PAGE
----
Leukocyte adhesion deficiency:
Rare genetic disorder diagnosed at birth. LAD result from inability to produce cell surface integrin, which is needed for leukocytes to adhere to the vessel walls at the site of the infection. As the result, bacterial infections are able to continue to destroy host tissue. Clinically: extremely acute inflammation and proliferation of gingival tissue with rapid distraction of bone, often result in early tooth loss.

Nutritional Disorders

*There are no nutritional deficiencies that cause gingivitis or periodontitis, but the presence of these deficiencies can exaggerate the symptoms of plaque-induced inflammation. There are however, nutritional deficiencies that produce changes to the oral cavity.

Vitamin A Deficiency:
The main function of vitamin A is to maintain the integrity of epithelial cells of the skin and mucous membranes. Vitamin A may play a role in protecting against microbial invasion due to the fact that the main function of epithelial cells is to provide a barrier against microorganisms. The absence of vitamin A can result in degenerative changes to the epithelial tissues, which results in keratinizing metaplasia.

Vitamin D Deficiency:
The main function of vitamin D is to provide adequate absorption of calcium from the GI tract and to maintain the calcium-phosphorus balance in the body. A vitamin D deficiency can cause rickets in children and osteomalasia in adults. There is no information that links vitamin D deficiency with periodontal disease. There are studies conducted on dogs that have shown vitamin D deficiency to be linked with osteoporosis of alveolar bone, uncalcified osteoid, failure of osteoid to resorb, reduction in width of PDL space, and distortion of growth pattern of alveolar bone.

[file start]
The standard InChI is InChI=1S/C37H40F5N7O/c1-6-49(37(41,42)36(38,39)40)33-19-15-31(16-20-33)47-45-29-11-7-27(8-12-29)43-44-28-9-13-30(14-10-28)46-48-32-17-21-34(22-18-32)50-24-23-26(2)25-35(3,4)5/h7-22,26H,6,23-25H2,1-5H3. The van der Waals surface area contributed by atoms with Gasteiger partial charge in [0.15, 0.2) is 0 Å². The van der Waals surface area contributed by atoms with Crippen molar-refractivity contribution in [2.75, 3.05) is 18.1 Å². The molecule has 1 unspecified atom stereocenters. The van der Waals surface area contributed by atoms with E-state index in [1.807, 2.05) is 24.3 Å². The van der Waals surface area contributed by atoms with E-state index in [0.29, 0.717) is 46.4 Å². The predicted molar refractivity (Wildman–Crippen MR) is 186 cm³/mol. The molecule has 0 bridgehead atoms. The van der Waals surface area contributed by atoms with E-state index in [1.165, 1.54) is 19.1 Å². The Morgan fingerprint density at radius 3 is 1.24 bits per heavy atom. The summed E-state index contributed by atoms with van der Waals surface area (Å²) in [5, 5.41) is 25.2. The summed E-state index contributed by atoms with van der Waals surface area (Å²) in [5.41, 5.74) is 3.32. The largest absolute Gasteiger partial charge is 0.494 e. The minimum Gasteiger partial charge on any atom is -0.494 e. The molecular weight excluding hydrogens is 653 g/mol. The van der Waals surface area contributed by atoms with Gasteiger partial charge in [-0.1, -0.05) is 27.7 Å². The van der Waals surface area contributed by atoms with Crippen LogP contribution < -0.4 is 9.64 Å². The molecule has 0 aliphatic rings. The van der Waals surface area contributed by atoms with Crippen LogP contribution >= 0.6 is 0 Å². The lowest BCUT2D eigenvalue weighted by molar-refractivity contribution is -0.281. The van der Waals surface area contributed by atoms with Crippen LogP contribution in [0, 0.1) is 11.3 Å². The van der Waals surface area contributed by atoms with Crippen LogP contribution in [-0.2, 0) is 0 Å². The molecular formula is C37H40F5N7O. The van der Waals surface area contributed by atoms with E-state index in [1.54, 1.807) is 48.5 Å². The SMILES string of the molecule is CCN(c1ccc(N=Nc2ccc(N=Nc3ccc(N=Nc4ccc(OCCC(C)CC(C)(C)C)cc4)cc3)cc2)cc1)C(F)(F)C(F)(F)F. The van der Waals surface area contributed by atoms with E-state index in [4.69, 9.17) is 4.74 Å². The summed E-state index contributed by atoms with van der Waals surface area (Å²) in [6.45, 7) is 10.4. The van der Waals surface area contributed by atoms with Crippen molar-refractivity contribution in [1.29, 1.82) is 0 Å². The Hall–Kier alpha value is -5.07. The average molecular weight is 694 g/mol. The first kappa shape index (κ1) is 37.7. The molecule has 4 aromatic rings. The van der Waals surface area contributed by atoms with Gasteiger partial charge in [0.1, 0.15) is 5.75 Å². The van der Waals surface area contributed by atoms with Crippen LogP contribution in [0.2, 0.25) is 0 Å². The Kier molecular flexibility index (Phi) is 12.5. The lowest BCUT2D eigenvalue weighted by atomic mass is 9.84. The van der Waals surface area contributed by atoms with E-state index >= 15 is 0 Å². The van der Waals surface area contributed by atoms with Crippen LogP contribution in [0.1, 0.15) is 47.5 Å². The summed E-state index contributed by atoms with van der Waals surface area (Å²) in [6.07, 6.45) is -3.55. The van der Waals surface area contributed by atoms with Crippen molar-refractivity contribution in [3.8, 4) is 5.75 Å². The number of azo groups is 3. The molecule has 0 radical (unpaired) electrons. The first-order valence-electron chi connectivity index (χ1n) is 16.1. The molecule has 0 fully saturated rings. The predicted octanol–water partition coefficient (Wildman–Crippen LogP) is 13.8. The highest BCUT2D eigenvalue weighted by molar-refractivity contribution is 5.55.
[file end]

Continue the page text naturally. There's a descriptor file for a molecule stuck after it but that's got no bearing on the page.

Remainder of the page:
Vitamin E Deficiency:
The main function of vitamin E is its antioxidant properties, which limits the amount of free radical reactions and protects cells from lipid peroxidation. Cell membranes are most damaged in vitamin E deficiencies. There are no links between vitamin E deficiency and oral disease in humans. Studies on rats have shown that systemic vitamin E accelerates wound healing.

B-Complex Deficiency:
The vitamin B complex includes thiamin, riboflavin, niacin, pyridoxine (B6), biotin, folic acid, and cobalamin (B12). Oral disease associated with vitamin B-complex is generally seen with a deficiency in multiple vitamins. Oral changes commonly seen with vitamin B complex deficiency are gingivitis, glossitis, glossodynia, angular cheilitis, and inflammation of the entire oral mucosa.

Thiamin Deficiency:
Also known as beriberi. Oral manifestations include hypersensitivity to the oral mucosa, minute vesicles on the buccal mucosa, under the tongue, or on the palate that simulate herpes, and erosion of the oral mucosa.

Riboflavin Deficiency:
Oral manifestations include glossitis, angular cheilitis, seborrheic dermatitis, and superficial vascularizing keratitis. In mild to moderate cases of deficiency, the tongue presents with a patchy atrophy of the lingual papillae and engorged fungiform papillae, which resemble pebble like elevations. In severe forms of the deficiency, the tongue presents with a flat dorsum, which is usually fissured.

Niacin Deficiency:
Early signs of niacin deficiency include glossitis and stomatitis. Other oral manifestations include gingivitis and NUG, usually in areas of local irritation.

Folic Acid Deficiency:
Oral manifestations in humans include generalized stomatitis, ulcerated glossitis, and angular cheilitis.

Vitamin C Deficiency: